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Recent Tasting Notes
Thanks to a very good tea friend I was able to try this tea from the White2Tea club. This tea is good, end of statement. It has a lot of flavor and very little fermentation flavor. I am really considering joining the White2Tea club. This tea was naturally just a little bit sweet. It was the best shou I have drank this week anyway. I gave this tea eight steeps and would have given it more but I have a caffeine limit and eight steeps in a 170ml teapot is a lot of tea even in the afternoon.
I steeped this tea eight times in a 170ml Yixing teapot with 10g leaf and boiling water. I gave it a 10 second rinse and let the leaves rest for ten minutes. I steeped it for 5 sec, 5 sec, 7 sec, 10 sec, 15 sec, 20 sec, 25 sec, and 30 sec. The tea was not finished at eight, it would certainly have gone twelve steeps.
If there was ever a sheng to finally convert me, it would be this one. This is pretty amazing tea and I ended up drinking a half gallon worth XD It’s a nice amber color and feels very “full” in the mouth. It’s a nice woodsy, sweet brew and smells like a campfire. It’s slightly smoky and all delicious. Hands down the best puerh I’ve had so far.
Flavors: Campfire, Smoke, Sweet, Wood
from the Sheng and Shou TTB
okay, this one I think is just a little too young for my liking. Maybe some humid aging would help it along. It’s on the bitter side, but not astringent. It does remind me of scotch, but I’d like it a touch sweeter, a touch less young. There’s some tobacco notes and something else I’m not sure what. It’s okay, but I probably wouldn’t drink this again for a few more years.
I found this tea to be surprisingly outstanding. The first time I broke into it I was suffering from a sore throat, and found the crisp bitterness to be highly soothing and refreshing. Paul wrote on his page that his target was sweetness, which is certainly present in its intense fruit-flavors, but I find its persistent bitterness to be the highlight of the show. Powerful, complex and refreshing, this is an excellent exemplar of gushu Bulang terroir that doesn’t break the bank.
Second session tonight. Good, strong, downer Naka cha qi as expected. It only takes a few gulps to put me in a pretty deep hole. I taste a pleasant mixture of leather, sweet tobacco and apricot, with a little smoke in the background. There’s a gentle bitterness and quite a deal of cooling. This tea yields a bronze-ish liquor with very little body, and the endurance sadly seems to be around 8 or 9 steeps. That said, I feel no compulsion to drink this quickly, as I do with many other teas. The compression is incredibly tight, and the leaves are small and a bit fragmented. Consult last couple reviews for brewing parameters. Were the price still less than $100, I would have gotten a bing without much hesitation.I don’t think I’ll be giving numerical ratings from here on out, since they probably aren’t very helpful. Taking a bit of a detour into Japanese greens next, since I ordered a kyusu and a few teas to go with it.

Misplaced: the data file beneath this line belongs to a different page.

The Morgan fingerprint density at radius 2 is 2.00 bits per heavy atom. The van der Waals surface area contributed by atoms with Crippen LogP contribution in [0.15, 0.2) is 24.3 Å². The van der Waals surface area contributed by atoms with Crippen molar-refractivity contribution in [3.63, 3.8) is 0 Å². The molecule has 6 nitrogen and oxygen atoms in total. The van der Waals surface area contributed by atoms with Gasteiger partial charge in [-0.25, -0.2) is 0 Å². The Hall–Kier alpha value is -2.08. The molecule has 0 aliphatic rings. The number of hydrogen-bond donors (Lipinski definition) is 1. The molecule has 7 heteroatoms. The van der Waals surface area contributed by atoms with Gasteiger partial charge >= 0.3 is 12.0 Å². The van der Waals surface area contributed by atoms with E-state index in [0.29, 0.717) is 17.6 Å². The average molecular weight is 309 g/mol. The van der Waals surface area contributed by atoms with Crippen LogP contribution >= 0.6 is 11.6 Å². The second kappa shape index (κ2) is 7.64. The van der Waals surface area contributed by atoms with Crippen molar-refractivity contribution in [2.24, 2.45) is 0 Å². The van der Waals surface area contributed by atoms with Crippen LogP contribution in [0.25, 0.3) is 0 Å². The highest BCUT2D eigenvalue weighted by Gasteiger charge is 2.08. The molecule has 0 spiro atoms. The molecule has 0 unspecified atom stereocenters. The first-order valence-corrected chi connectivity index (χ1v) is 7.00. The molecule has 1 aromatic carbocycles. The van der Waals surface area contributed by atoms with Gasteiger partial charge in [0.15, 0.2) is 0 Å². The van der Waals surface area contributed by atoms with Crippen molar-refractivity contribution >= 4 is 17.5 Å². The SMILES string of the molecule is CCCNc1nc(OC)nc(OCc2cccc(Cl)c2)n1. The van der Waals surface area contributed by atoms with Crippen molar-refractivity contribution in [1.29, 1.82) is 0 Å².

Flavors: Apricot, Leather, Smoke, Tobacco
First real aged sample, so take this with a grain of salt or two. Liquor was quite dark, slightly clearer and lighter than a typical shu. Deep, earthy, mineral flavors with a wonderful spiciness and a slight coating effect on the mouth. Another reviewer mentioned beetroot, which was definitely present too. A few pleasant little pinpricks on the tongue, probably from the slight bitterness this is still holding onto. Qi was less intense than from some younger teas I’ve had, but very deep and warm-feeling and not debilitating in the slightest. I was a little disappointed with the endurance — only got around 2 mugs out of it. Usual parameters, though I found myself extending steep times in the second mug. While it could be more complex and dynamic and lacks some endurance, I am very happy with this tea. One more sample from my order left to try, but I think I’ll put it off until the weekend (it’s the yexiangwang naka).
Spent the day with this one – a great selection using fine material from the Hekai tea producing area. Fragrant dry leaves which produce a clear tea soup – dark bronze in color moving toward orange. Thick syrupy mouthfeel with an appealing blend of tobacco, wood, citrus and molasses flavors. This is a rather interesting flavor profile which is noticeably smooth and mellow. All in all this is a great full-bodied, complex sheng and it holds up nicely for many enjoyable infusions. Today I steeped at 195 degrees but I think I’ll push the temperature to 205 degrees when I go back to these leaves tomorrow.